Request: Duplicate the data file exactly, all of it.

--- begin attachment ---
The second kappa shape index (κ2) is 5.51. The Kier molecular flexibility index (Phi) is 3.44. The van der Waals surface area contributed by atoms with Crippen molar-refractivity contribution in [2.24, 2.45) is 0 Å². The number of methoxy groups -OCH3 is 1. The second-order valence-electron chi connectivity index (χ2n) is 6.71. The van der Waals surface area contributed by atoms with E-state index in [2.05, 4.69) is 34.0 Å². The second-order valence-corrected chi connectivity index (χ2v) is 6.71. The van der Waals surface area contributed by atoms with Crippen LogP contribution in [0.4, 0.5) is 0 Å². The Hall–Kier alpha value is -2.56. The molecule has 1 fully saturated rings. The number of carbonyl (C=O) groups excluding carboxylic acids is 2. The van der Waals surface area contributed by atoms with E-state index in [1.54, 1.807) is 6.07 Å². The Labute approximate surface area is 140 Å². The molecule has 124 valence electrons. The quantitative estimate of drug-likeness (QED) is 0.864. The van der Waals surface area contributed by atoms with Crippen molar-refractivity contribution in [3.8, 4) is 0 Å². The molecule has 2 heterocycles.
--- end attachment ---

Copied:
The second kappa shape index (κ2) is 5.51. The Kier molecular flexibility index (Phi) is 3.44. The van der Waals surface area contributed by atoms with Crippen molar-refractivity contribution in [2.24, 2.45) is 0 Å². The number of methoxy groups -OCH3 is 1. The second-order valence-electron chi connectivity index (χ2n) is 6.71. The van der Waals surface area contributed by atoms with E-state index in [2.05, 4.69) is 34.0 Å². The second-order valence-corrected chi connectivity index (χ2v) is 6.71. The van der Waals surface area contributed by atoms with Crippen LogP contribution in [0.4, 0.5) is 0 Å². The Hall–Kier alpha value is -2.56. The molecule has 1 fully saturated rings. The number of carbonyl (C=O) groups excluding carboxylic acids is 2. The van der Waals surface area contributed by atoms with E-state index in [1.54, 1.807) is 6.07 Å². The Labute approximate surface area is 140 Å². The molecule has 124 valence electrons. The quantitative estimate of drug-likeness (QED) is 0.864. The van der Waals surface area contributed by atoms with Crippen molar-refractivity contribution in [3.8, 4) is 0 Å². The molecule has 2 heterocycles.